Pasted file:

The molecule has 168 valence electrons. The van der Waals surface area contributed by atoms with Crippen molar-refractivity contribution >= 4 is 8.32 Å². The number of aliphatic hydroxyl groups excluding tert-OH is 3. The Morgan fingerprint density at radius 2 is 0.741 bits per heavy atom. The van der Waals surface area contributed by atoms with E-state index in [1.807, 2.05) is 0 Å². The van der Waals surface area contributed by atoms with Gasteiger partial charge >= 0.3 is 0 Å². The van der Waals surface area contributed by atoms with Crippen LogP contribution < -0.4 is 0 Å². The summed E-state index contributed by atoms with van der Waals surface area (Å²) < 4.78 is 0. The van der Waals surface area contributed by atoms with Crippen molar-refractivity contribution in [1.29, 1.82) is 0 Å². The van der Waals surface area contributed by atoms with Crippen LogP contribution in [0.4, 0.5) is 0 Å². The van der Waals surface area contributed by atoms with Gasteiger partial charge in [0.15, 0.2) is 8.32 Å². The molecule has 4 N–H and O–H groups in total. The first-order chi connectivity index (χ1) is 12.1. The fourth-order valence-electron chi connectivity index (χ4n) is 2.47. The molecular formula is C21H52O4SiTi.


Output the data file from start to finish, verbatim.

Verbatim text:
The molecule has 168 valence electrons. The van der Waals surface area contributed by atoms with Crippen molar-refractivity contribution >= 4 is 8.32 Å². The number of aliphatic hydroxyl groups excluding tert-OH is 3. The Morgan fingerprint density at radius 2 is 0.741 bits per heavy atom. The van der Waals surface area contributed by atoms with E-state index in [1.807, 2.05) is 0 Å². The van der Waals surface area contributed by atoms with Gasteiger partial charge >= 0.3 is 0 Å². The van der Waals surface area contributed by atoms with Crippen LogP contribution < -0.4 is 0 Å². The summed E-state index contributed by atoms with van der Waals surface area (Å²) < 4.78 is 0. The van der Waals surface area contributed by atoms with Crippen molar-refractivity contribution in [1.29, 1.82) is 0 Å². The van der Waals surface area contributed by atoms with Crippen LogP contribution in [0.4, 0.5) is 0 Å². The van der Waals surface area contributed by atoms with Gasteiger partial charge in [0.15, 0.2) is 8.32 Å². The molecule has 4 N–H and O–H groups in total. The first-order chi connectivity index (χ1) is 12.1. The fourth-order valence-electron chi connectivity index (χ4n) is 2.47. The molecular formula is C21H52O4SiTi.